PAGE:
National Catholic Reporter
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September 15, 2006


Israel’s sworn enemy

Margot Patterson’s analysis of Hezbollah (NCR, Aug. 25) cast a benign light upon an organization whose charter demands the death of Israel. Ms. Patterson lauded Hezbollah’s “more complex, nuanced stand on religion.” Hassan Nasrallah, Hezbollah’s leader, has described Jews as “grandsons of apes and pigs” and “Allah’s most cowardly and greedy creatures.” Now there’s nuance! Hezbollah, whose stated mission is to terminate Jewish existence, wants things both ways. It started the recent war and then sought United Nations intervention to dampen the Israeli military response.

In 2000 the United Nations certified that Israel had completely departed Lebanon. Hezbollah kept the Israel-Lebanon border simmering, sarcastically declaring that Israel still “occupied” a parcel of Lebanese territory. The United Nations declared that this small parcel is Syrian territory, whose disposition will be settled between Syria and Israel. Israel is never granted latitude by the international community to pick and choose when to follow U.N. edicts, with no price for noncompliance. Israel’s sworn enemies have chosen to lie to the world for so long they now believe their own lies. Make no mistake: Genocide aimed at Jews is the Hezbollah agenda. Nasrallah, Iranian President Mahmoud Ahmadinejad, and others are planning the next Holocaust while denying the recent one. Will there be an unequivocal objection voiced by the Catholic church?

Emeryville, Calif.

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After the hard work of Pope John Paul II, why would you publish an article that unfairly characterizes the enemies of the Jewish people, thereby distorting the actions of the Jews of Israel? John Paul tried to overcome the enmity between Catholic and Jew, trying to bring our people together. The article “Disarming Hezbollah next stage in Middle East drama” sets a wedge between us. Surely, anyone who is familiar with Hezbollah knows that its leader once said, “If we searched the entire world for a person more cowardly, despicable, weak and feeble in psyche, mind, ideology and religion, we would not find anyone like the Jew. Notice I do not say the Israeli” (The New Yorker, Oct. 14, 2002). We also know that Hezbollah calls for Israel’s destruction. So why would your paper attempt to hide this and portray Hezbollah as a reasonable, even tolerant organization?

Do you not realize that Jewish people read your paper? What do you expect them to feel when they see people with similar attitudes to Hitler portrayed this way? Unless your goal is to alienate the Jews from the Catholics once again and reverse the progress of a pope that so many Catholics and others saw as a great man, please do not excuse or cover up the truth about those who are the inheritors of Hitler’s goals concerning the Jews.

New York

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Ms. Patterson’s long article about Hezbollah includes everything except the basic facts. Hezbollah’s charter declares the Jewish state must be obliterated. Hassan Nasrallah wants to obliterate all Jews in the world (2002 interview in Lebanon News). Since Israel withdrew from Lebanon in 2000 Hezbollah fighters have attacked 18 times and shot a huge number of rockets into Israel. These are Russian military rockets, Katyushas, and worse. Israel has no argument with Lebanon, but Lebanon has abandoned the southern part of its country to Hezbollah. Your article is slanted toward making the reader feel sorry for poor Hezbollah and portrays Israel as a wanton invader and killer. This is grossly misleading. By the way, Hezbollah has said it is surprised that Israel responded so forcefully to its cross-border raid that killed civilians and soldiers and abducted two soldiers. Hezbollah thinks this should be treated as business as usual. Israel disagrees.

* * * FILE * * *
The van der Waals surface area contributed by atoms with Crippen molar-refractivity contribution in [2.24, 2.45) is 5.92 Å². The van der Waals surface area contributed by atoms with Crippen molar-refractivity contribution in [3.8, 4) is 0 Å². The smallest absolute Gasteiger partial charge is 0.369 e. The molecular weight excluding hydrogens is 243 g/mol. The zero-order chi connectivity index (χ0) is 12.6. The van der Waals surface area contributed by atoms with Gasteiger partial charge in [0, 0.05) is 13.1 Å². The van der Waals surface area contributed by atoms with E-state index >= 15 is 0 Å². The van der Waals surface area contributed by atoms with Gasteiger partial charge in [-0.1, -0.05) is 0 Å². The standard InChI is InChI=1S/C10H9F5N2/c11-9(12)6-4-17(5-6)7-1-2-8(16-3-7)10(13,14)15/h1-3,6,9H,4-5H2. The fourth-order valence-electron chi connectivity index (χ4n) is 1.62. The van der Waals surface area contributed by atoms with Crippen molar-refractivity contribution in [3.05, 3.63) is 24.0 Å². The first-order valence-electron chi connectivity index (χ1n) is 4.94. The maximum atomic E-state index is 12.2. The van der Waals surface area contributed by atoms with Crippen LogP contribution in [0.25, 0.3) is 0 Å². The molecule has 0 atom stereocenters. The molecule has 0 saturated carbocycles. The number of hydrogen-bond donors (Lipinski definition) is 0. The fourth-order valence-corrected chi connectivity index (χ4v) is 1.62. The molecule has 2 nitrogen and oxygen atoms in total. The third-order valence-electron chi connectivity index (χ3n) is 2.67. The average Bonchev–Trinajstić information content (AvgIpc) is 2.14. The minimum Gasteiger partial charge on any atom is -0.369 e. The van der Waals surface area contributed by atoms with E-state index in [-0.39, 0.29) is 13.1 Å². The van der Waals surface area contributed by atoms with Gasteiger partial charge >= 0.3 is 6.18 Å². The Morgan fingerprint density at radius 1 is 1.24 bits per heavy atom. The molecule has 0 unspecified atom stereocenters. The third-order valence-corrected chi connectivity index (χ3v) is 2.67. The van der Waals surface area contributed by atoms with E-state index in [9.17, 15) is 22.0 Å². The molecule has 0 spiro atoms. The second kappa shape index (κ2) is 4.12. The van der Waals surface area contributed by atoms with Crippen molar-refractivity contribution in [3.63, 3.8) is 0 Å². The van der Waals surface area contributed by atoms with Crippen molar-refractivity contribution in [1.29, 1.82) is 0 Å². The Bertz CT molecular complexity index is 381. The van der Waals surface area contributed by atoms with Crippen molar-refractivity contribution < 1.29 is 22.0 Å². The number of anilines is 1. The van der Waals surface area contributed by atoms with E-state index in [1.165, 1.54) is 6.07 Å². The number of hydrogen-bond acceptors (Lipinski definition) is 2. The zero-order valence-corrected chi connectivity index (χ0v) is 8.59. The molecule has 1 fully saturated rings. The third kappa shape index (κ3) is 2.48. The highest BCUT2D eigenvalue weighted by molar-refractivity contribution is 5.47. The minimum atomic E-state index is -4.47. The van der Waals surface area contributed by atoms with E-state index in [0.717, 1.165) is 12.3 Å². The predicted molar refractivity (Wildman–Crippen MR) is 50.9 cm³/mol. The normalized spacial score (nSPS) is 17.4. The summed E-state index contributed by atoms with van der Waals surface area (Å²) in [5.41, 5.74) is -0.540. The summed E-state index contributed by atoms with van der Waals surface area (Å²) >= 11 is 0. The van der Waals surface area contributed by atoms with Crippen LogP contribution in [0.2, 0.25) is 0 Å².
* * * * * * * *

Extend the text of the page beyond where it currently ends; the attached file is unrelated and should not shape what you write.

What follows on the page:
New York

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Margot Patterson’s portrayal of Hezbollah as a “pragmatic” and “nuanced” group that should not be considered a terrorist organization overlooks key facts about the organization, and obscures a much uglier nature. Hezbollah is driven by a deep hatred for Jews and a desire to destroy the Jewish homeland. Nasrallah’s Jew-hatred is not limited to verbal insults. It also expresses itself in devastating violence. Eighty-six people died when Hezbollah bombed a Jewish community center in Buenos Aires, Argentina.

The July 12 attack wasn’t Hezbollah’s first since Israel withdrew from Lebanon in May 2000. In 18 other attacks, Hezbollah murdered nine civilians, 14 Israeli soldiers and one U.N. officer. It injured six civilians, 29 soldiers. It abducted three civilians and three soldiers, whose dead bodies were returned as part of a prisoner exchange. Additionally, two more Israelis were murdered during this time as part of initiation rites into Palestinian terror groups linked to Hezbollah.

The article’s suggestion that Hezbollah has transformed itself into a legal political party says more about the failings of Lebanese democracy than it does about the organization itself. Hezbollah usurped Lebanese sovereignty when it attacked Israel. The group’s recent actions, which were not authorized by the Lebanese government, drove hundreds of thousands of Israeli civilians underground and placed Lebanese civilians in danger. Hezbollah’s actions are not those of an organization intent on wielding power for the benefit of the Lebanese people, but of a gang of thugs driven by hate against the Jewish people and unconcerned with the consequences of their aggression.


Dexter Van Zile is Christian media analyst for the Committee for Accuracy in Middle East Reporting in America.

Margot Patterson responds: